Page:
To whom (counselors, committees) can we email our thoughts on this?

  3. Anonymous · October 25, 2007

    Wrong. Most of us do not see pedways as dystopian or anything of the sort. It’s a convenience, and one that has likely saved pedestrian lives I might add, especially in the case of the ones that cross over the parkway at MUN. Some things don’t need to be over-analyzed, and this is one of them. And we also don’t need artistic vision involved, unless the business owner is willing to pay the extra money. It’s a pedestrian walkway, nothing more.

  4. Mark · October 25, 2007

    I agree. This idea that the Pedways are ugly isn’t concrete (forgive the pun), it’s an opinion. Some like brick, some like glass and some like steel. And while it’s true that they don’t have to look the way that they do, it isn’t TRULY vindicative that we’re “overly-mechanized”.

    An artistic vision would help us re-imagine the pedway, give it it’s own identity apart from it’s attached buildings and would certainly make them memorable. For next time, a simple “In my opinion,” pre-fixture before your thoughts won’t make the article sound so arrogant.

  5. g · October 25, 2007

    personally, I think it’s about breaking the line of sight – looking down Duckworth from Zachary’s will change, and not for the better. force them to pay the city to do it under the road?
    on a side note, on the subject of pedways, the NL govt. and eastern health have been missing this point for eons. that ANY staff member, nurse, patient, or anyone to have to struggle to find parking, and then walk up to 1 KM to the Health sciences building is R.I.D.I.C.U.L.O.U.S. in this day and age.
    the parking lot needs to be built UP and not out further from the building, AND there should be a pedway to the building. the mall can do it, so why can’t Eastern Health get it right?

  6. Esron · October 25, 2007

    If they were to connect a pedway from the new Parking structure at MUN over, that’d be great, but at the same time would look very odd as it goes such a long distance.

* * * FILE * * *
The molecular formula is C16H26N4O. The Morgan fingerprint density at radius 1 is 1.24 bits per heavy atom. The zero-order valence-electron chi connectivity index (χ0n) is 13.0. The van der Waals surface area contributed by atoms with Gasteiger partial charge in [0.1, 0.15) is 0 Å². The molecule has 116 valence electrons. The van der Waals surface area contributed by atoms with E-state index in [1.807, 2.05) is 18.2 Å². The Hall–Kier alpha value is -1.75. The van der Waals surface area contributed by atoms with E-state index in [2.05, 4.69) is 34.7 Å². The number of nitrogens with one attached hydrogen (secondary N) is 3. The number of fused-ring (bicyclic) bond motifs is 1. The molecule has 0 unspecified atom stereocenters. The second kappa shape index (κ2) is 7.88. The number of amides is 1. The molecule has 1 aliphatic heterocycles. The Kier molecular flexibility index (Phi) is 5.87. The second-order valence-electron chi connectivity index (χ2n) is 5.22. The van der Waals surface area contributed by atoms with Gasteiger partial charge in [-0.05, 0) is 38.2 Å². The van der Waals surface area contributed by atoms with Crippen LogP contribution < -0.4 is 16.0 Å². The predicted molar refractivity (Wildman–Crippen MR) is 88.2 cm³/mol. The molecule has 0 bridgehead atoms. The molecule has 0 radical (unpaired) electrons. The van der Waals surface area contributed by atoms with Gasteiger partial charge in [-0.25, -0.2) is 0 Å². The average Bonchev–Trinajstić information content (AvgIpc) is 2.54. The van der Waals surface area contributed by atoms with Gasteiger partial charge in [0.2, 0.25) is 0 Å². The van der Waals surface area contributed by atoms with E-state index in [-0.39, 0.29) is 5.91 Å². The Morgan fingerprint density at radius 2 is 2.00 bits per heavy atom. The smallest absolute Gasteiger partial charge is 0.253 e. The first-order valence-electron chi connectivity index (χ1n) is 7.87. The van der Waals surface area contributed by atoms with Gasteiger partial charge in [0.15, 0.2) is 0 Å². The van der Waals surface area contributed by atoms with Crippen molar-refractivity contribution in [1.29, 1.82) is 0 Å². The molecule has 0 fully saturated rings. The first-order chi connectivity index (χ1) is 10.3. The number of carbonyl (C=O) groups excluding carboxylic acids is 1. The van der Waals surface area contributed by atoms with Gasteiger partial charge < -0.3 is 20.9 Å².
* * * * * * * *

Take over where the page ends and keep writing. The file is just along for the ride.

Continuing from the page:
I think the solution there is to merge 2 options, and have a Pedway over the river, and a tunnel on the other side to HSC.

    Id’ be nice if it merged with the rest of the MUNNEL, but I think the river and a tunnel under may be a little too difficult for engineers here to grasp.

    In relation to the proposed pedway downtown, if the second building matches the look of the first, then how or why would it look out of place, if the pedway matched the design as well?

    Line of sight in that area would be obstructed, but, what is there to see? A line of cars parked on both sides, the “Humpty Dumpty Bldg”, or a Hotel.

  7. Andrew Draskoy · October 25, 2007

    It´s not that any type of architecture is ugly, it´s just that architecture in St. John´s generally tends to be unimaginative. A little creativity is needed to make something beautiful. It´s ironic that a place famed for being steeped in the arts is physically just the opposite when it comes to new buildings. To be frank, developers and architects need to step up.

    Likewise, the heritage regulations could do with another look. When a building can or should be done in heritage style, fine. But there were no giant condo buildings here in the 1800s. Putting wide trim and vinyl siding on a modern condo doesn´t make it fit in. Better to go the other direction. A building can be modern and yet still fit aesthetically into a heritage area.

  8. Anonymous · October 25, 2007

    Pedestrian walkways don’t need to be “beautiful”, they’re supposed to be functional, that’s it. It’s just an elevated crosswalk. Not everything needs to be about architecture, some things are just meant to be cheap and functional. What some of you are saying is akin to believing we should have world-class artists painting our crosswalks and road lines. I’m sure some of you would like that, but it’s not practical and certainly not necessary. I hope the city leaves these hotel owners alone and lets them put up whatever type of pedway they damn well please.